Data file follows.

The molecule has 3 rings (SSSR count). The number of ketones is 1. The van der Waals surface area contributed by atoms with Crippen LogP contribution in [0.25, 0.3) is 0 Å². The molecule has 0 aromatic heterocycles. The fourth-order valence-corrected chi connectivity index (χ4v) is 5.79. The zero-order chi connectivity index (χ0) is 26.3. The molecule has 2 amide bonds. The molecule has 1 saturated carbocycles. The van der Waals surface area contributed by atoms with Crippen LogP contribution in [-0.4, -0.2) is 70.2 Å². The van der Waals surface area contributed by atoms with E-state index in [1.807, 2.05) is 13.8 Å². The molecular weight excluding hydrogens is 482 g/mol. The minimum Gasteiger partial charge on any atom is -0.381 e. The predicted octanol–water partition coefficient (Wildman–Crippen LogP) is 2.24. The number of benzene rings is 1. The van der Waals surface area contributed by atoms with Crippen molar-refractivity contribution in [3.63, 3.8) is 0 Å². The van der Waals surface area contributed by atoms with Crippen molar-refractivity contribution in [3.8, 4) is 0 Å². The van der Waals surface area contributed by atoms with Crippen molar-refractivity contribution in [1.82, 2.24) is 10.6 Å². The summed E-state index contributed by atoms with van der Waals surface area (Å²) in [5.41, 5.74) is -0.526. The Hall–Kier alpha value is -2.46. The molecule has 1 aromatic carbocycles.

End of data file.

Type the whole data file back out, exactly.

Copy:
The molecule has 3 rings (SSSR count). The number of ketones is 1. The van der Waals surface area contributed by atoms with Crippen LogP contribution in [0.25, 0.3) is 0 Å². The molecule has 0 aromatic heterocycles. The fourth-order valence-corrected chi connectivity index (χ4v) is 5.79. The zero-order chi connectivity index (χ0) is 26.3. The molecule has 2 amide bonds. The molecule has 1 saturated carbocycles. The van der Waals surface area contributed by atoms with Crippen LogP contribution in [-0.4, -0.2) is 70.2 Å². The van der Waals surface area contributed by atoms with E-state index in [1.807, 2.05) is 13.8 Å². The molecular weight excluding hydrogens is 482 g/mol. The minimum Gasteiger partial charge on any atom is -0.381 e. The predicted octanol–water partition coefficient (Wildman–Crippen LogP) is 2.24. The number of benzene rings is 1. The van der Waals surface area contributed by atoms with Crippen molar-refractivity contribution in [3.63, 3.8) is 0 Å². The van der Waals surface area contributed by atoms with Crippen molar-refractivity contribution in [3.8, 4) is 0 Å². The van der Waals surface area contributed by atoms with Crippen molar-refractivity contribution in [1.82, 2.24) is 10.6 Å². The summed E-state index contributed by atoms with van der Waals surface area (Å²) in [5.41, 5.74) is -0.526. The Hall–Kier alpha value is -2.46. The molecule has 1 aromatic carbocycles.